Wednesday, 30 September 2020

Brooding anger, festering rage


Bind your anger into bone....

a story of different perspectives


There is a carving in a collection of artifacts from northern cultures in Buxton Museum. Tupilak carvings are quirky characters, hovering somewhere between engaging and horrific. The stories behind them are even more intriguing as these figures carved in whale tooth and bone are illustrations of a much grimmer original. Made from discarded flesh, bones and skin, original Tupilak have apparently never been seen by people outside of those indigenous cultures and are bound around with stories of anger and revenge. I am storyteller. I was captivated.


I am a storyteller. Yes, I tell stories. I enjoy talking. But as a storyteller, I also need to be a story-listener. I need to absorb other stories. That might be from other people talking and telling. It might be as a quieter listener as I read books. It might be listening to whispers on the wind, the long low rumbling stories told by stones or the sighing voices of the waves breaking on the sand. 


The film below grew out of these accounts and stories with a generous helping of my imagaintion thrown in  and with many thanks to Aidan Rhode for making the film and Ros and Ben from the Buxton Museum for adding their voices




As a listener, Tupilaq* stories intrigued me:


"You are to bite Nukúnguasik to death; you are to bite Nukúnguasik to death."1


There is a mystery around these. Built from the dismembered remains of animals by arctic magicians (lots of different northern cultures have Tupilaq or similar – Inuit, Igluulik, Caribou) to execute ferocious revenge on their personal enemies, Tupilaq were (or are?) agents of vengeance. But to make one was risky for the magician wo sends it plunging into the icy sea or across a frozen waste to find his or her foe, for if the supposed victim turns out to a be (or have the support of) a stronger magician than the maker, then the Tupilaq might be turned back and might return its need for a life to consume, for a warmth to steal, thwarted. Until it comes scratching at the door of that first magician’s tent….



Tie flesh to flesh,

To bone,

To hair,

To skin,

To pain,

To anger,

Tie to the blade of a vengeful mind,

To the harpoon of an intention,

To the ax of a soul,

Tie pursuit

Tie destruction

Tie a long bitter revenge

Tie death at the end of anger.2


Tupilak carving

And Tupilaq were made in secret, so secret it is said that no-one outside of those cultures has ever seen a real one. As western explorers met the northern peoples and heard the stories, they were fascinated. So local people started carving Tupilak to sell, trade or give away to those explorers. The Tupilak we see in our museums are not Tupilak: they are tourist shapes: bone and teeth carved into drama: tusks, flaring nostrils, fins, hands, tails. They are vivid, striking carvings, but do they hold the essence of Tupilaq?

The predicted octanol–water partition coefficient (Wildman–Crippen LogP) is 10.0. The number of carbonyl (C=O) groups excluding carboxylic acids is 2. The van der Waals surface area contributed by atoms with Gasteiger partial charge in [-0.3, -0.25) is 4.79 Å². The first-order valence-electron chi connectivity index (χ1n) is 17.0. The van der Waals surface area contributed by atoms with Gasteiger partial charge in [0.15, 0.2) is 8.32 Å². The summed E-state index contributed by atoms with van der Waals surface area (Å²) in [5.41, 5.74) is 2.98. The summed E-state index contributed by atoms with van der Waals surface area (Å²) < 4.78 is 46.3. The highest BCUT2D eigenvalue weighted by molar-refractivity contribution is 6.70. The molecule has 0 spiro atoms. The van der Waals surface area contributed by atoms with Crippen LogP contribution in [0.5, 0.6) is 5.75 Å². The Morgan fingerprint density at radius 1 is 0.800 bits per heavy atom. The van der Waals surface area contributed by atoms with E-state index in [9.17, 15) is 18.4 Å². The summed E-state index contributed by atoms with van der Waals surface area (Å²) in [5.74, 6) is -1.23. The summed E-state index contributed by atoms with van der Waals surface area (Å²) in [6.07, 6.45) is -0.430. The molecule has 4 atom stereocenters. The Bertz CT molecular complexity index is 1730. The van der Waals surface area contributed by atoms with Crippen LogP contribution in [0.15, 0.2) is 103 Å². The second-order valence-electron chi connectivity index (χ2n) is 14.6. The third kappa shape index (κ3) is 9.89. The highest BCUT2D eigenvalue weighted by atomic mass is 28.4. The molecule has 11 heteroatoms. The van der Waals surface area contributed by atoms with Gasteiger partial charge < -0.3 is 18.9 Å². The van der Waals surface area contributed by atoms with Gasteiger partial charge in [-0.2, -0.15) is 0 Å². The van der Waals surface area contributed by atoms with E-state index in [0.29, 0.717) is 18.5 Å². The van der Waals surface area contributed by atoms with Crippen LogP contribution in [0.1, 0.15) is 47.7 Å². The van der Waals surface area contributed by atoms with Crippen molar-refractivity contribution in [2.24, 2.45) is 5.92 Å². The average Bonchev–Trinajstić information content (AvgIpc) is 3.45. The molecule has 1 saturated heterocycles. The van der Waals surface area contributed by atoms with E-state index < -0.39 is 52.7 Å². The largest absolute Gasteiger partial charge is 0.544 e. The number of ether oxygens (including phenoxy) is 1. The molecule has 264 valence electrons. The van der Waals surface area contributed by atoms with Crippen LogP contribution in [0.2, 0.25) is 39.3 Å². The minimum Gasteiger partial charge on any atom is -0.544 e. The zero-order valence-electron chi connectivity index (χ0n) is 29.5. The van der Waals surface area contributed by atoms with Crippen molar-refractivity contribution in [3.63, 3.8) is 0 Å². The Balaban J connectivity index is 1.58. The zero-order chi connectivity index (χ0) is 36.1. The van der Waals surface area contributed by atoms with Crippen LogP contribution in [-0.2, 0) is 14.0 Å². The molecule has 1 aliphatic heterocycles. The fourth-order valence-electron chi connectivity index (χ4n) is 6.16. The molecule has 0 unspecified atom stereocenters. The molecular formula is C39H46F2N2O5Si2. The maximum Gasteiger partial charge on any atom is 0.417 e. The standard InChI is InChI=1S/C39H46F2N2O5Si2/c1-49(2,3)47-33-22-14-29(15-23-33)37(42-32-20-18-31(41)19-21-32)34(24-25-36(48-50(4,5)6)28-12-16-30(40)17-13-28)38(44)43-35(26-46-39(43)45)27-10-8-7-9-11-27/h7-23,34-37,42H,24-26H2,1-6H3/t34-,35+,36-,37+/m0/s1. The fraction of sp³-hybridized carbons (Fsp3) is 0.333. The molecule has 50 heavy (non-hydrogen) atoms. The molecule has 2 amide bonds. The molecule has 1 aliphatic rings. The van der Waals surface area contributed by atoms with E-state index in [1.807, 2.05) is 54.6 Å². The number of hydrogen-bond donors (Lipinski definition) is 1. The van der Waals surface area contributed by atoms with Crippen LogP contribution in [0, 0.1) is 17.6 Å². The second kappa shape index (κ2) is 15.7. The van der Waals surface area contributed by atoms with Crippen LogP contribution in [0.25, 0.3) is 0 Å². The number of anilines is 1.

But I am a storyteller, a listener, and so I went and listened in the abandoned cold and dark, listened for the voices of the Tupilak who told a different story. They speak of the end of anger. Of brooding hatred built into their frozen, sliding flesh but then released with their melting, returned to the snow, dwindling, diminishing with the thaw, returned to the snow and the sea, the wind and the stone. A different story.


Buxton Museum and Art Gallery has a Tupilak carving. It emerged from a box of wonderful bits in the County’s School Loans Collection that is being carefully dismantled by a team at the museum. Treasures are being found new homes: joining relevant collections in other museums, some may be returning to long-lost homes or finding new homes in societies and community groups. As one of the Museum’s ACE Emergency Response artists, I’ve been immersed in the richness of those polar artifacts. Bone tools, wooden carvings, a stone lemming, exquisite kayak models, a shaman carved in bone, caught in a moment of transformation from human to goose. And a Tupilak


They are a challenge as they offer another question to the ongoing collection of storyteller questions I have been building through this Buxton Museum project:

“what do you hold onto despite everything and what do you let go of?”


Do you hoard your anger like treasure, a golden trove of brooding bitterness? Or like the hero escaping in a story, do you throw your anger over your shoulder? Maybe like the vanity of a comb that springs into a hedge of thorns and prickles to thwart pursuit or the mirror that becomes a lake and give you the chance to escape

What do you need to be free of to be ready to become something new?



Rage in flesh, anger in bone,

Envy, greed, and malice,

Caught in this festering flesh.

And lost with it.

To the wind,

to the storm,

to hungry beaks and tearing jaws

Tupilak is

Lost to the thaw

And all anger is released.2




*Tupilak or Tupilaq: no-one seems quite sure if there is a correct spelling. I like both!

1.from:  Eskimo Folk-Tales, by Knud Rasmussen, [1921]

2. poems are lines from the story poems in the Tupilak film you can visit here


From the top:

Kayak model and Tupilak carving: BMAG collection, G MacLellan

Tupilak: wikimedia commons

Thumbnail from Tupilak film

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